Face covering becomes a fashion statement during a pandemic – Lifestyle – The Columbus Dispatch | Instant News

As the owner of the luxury travel bag company Tone Bekka and a mother of two children, Jovanna Robinson has her hands full even before the corona virus hits Ohio.

But once that happens, a graduate of the Columbus College of Art & Design believes he has a talent that can fill the needs and contribute to the welfare of others – with talent.

“I said maybe people can come out in style,” he said. “Because my first love has always been fashion and style.”

So Robinson, 37, from Gahanna, became one of the designers and business owners of central Ohio who used their skills to make trendy and stylish masks.

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That came at a time when residents of Franklin County and other parts of the state were now required to wear face masks in public because of the surge in COVID-19 cases.

More masks means more opportunities to use face coverings as fashion accessories or forms of self-expression.

Robinson said he saw people making masks that were paired with head scarves, so he decided to add his own round by making mask sets and clutches, which sold for $ 70. The masks on his website were available individually for $ 10 in designs that included patterns Colorful Africa and superhero motif.

Alyssa Hill, 28, owner of Hello Harper Company – a small handmade children’s clothing store in Mt. Gilead – said he started making face masks after his girlfriend’s sister, who was a nurse, asked for it. The news spread, and he created an Etsy account where other customers could buy it.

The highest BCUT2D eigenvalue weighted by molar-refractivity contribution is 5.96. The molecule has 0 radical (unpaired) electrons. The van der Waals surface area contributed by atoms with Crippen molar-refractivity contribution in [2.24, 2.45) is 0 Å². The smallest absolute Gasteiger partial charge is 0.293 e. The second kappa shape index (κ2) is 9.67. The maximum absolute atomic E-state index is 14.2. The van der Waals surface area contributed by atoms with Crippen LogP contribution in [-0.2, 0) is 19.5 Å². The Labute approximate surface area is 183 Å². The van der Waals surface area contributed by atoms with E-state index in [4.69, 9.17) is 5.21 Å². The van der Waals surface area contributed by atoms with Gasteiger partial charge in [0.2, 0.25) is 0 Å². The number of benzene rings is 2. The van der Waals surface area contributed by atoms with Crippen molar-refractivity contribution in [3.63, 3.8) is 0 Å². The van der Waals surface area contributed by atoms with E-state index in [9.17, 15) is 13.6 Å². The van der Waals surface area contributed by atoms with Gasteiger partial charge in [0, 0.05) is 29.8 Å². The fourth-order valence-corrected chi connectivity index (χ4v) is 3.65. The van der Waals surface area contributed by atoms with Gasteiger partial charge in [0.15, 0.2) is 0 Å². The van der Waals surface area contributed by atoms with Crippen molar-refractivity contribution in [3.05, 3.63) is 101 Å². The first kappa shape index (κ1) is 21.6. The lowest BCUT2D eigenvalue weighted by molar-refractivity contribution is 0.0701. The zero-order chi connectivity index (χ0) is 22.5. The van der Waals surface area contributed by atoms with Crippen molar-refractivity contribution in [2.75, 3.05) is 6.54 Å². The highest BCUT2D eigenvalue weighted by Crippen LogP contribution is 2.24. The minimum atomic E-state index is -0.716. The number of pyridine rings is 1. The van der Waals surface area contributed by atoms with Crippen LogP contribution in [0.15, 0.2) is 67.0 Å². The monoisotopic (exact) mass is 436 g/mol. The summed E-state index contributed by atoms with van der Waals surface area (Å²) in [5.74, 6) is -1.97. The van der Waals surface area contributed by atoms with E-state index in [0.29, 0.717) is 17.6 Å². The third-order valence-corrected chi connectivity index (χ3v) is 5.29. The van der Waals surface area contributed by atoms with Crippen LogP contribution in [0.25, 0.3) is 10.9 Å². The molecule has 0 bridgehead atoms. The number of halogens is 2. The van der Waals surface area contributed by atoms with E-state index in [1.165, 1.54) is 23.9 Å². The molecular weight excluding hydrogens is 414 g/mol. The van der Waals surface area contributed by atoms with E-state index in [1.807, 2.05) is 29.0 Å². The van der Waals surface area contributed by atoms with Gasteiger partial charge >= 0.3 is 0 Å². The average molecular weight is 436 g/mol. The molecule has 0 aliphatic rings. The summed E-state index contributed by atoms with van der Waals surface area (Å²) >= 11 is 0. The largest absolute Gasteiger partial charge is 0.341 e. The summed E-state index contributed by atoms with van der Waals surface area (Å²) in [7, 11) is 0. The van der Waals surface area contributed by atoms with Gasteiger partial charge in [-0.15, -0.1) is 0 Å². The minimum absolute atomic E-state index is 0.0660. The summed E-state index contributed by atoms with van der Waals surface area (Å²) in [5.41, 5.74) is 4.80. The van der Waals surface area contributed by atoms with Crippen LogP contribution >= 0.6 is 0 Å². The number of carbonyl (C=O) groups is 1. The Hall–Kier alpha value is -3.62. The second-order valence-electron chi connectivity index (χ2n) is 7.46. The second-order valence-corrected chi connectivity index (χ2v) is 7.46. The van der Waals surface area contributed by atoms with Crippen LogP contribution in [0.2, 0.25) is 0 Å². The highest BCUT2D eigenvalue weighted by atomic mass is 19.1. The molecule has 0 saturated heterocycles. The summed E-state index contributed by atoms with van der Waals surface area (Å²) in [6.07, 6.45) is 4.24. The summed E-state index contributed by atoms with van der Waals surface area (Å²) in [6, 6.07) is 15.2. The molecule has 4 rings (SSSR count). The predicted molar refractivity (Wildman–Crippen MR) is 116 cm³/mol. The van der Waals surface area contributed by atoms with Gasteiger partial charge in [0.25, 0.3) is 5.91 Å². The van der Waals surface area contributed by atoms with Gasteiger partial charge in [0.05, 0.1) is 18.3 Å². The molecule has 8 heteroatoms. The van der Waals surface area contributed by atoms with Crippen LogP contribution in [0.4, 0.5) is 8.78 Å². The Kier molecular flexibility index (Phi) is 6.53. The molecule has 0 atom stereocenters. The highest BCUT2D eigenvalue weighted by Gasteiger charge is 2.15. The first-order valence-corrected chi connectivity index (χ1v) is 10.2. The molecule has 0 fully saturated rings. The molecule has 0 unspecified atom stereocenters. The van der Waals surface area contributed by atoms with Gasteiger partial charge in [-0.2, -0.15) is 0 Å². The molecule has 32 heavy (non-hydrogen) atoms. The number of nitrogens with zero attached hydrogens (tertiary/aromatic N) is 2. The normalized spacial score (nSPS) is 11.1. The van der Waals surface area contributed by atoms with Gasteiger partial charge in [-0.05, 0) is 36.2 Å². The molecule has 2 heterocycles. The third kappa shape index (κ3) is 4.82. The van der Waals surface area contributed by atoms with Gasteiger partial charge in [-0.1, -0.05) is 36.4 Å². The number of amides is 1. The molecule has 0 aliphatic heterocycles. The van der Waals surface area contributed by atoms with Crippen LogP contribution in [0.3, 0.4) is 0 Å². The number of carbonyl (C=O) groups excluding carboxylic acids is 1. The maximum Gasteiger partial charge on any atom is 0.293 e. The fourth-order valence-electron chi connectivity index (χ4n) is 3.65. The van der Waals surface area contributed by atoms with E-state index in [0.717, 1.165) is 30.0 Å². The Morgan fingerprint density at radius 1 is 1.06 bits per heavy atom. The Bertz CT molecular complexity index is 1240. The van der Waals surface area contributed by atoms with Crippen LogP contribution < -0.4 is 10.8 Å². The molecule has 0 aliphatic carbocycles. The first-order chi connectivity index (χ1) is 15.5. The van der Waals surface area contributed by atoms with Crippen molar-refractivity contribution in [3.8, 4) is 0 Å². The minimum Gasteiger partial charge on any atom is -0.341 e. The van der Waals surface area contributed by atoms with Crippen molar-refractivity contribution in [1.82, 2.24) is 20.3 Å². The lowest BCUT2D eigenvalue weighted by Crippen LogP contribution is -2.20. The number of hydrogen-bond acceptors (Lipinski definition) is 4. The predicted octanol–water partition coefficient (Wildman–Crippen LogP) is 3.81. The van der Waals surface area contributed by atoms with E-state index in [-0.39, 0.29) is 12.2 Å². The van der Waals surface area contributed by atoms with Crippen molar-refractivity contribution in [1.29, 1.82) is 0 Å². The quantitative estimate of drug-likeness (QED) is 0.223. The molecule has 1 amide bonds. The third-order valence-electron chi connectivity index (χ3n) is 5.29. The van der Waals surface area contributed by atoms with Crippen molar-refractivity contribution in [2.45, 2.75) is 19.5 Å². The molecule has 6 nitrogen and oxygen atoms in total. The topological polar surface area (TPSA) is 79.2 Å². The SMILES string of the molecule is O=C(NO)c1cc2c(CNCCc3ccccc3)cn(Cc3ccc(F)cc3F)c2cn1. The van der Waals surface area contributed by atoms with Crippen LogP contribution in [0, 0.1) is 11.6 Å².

“I make some to donate, and then people like, ‘Wait, I want to order,’ and I’m like, ‘OK.’ “It just kind of went away from there and, obviously, all my family (who) had ordered it posted on my business page and then it just went crazy,” Hill said.

Hill said he could finish seven or eight masks in one hour, and he used four protective layers. He uses three layers of cotton and then one layer of cotton cloth to act as a filter.

While children’s masks are not included in his best-selling sales – regardless of the company’s focus – he does offer a “Mommy and Me” mask set and a “Daddy and Me” set. Hill charges $ 10 for each mask, and he says that with each purchase, he makes additional masks donated to important workers.

Robinson said he donated part of the proceeds from his mask and clutch set to the families of George Floyd, Ahmaud Arbery and Breonna Taylor, African-Americans whose deaths earlier this year sparked protests across the country.

Khola Waddy-Jones, 42, an influencer from the German Village, is not new to wearing face masks. Even before the pandemic, he said he wore a mask to the airport after he traveled to LA in 2013 which made him have the flu for seven days.

He currently has a collection of fashionable masks that he wears to go with his many clothes. Some include sequins or African prints.

“That’s how I choose them – what I like and that will help me express myself and what matches what I’m wearing,” Waddy-Jones said.

He bought his first mask through Etsy, but when he learned that a local designer made masks, he began to buy from them.

“I think, you know, if I will support, I will support my local community and my friends,” said Waddy-Jones.

Some of the Columbus-based designers he bought were Joan Madison, Genoveva Christoff and Gerardo Encinas. He also bought an African print mask from Robinson.

“You can make them coordinate with what you have, you can make statements with him – even support the cause,” said Waddy-Jones. “You have to be creative with it, and that helps get rid of it (COVID-19).”

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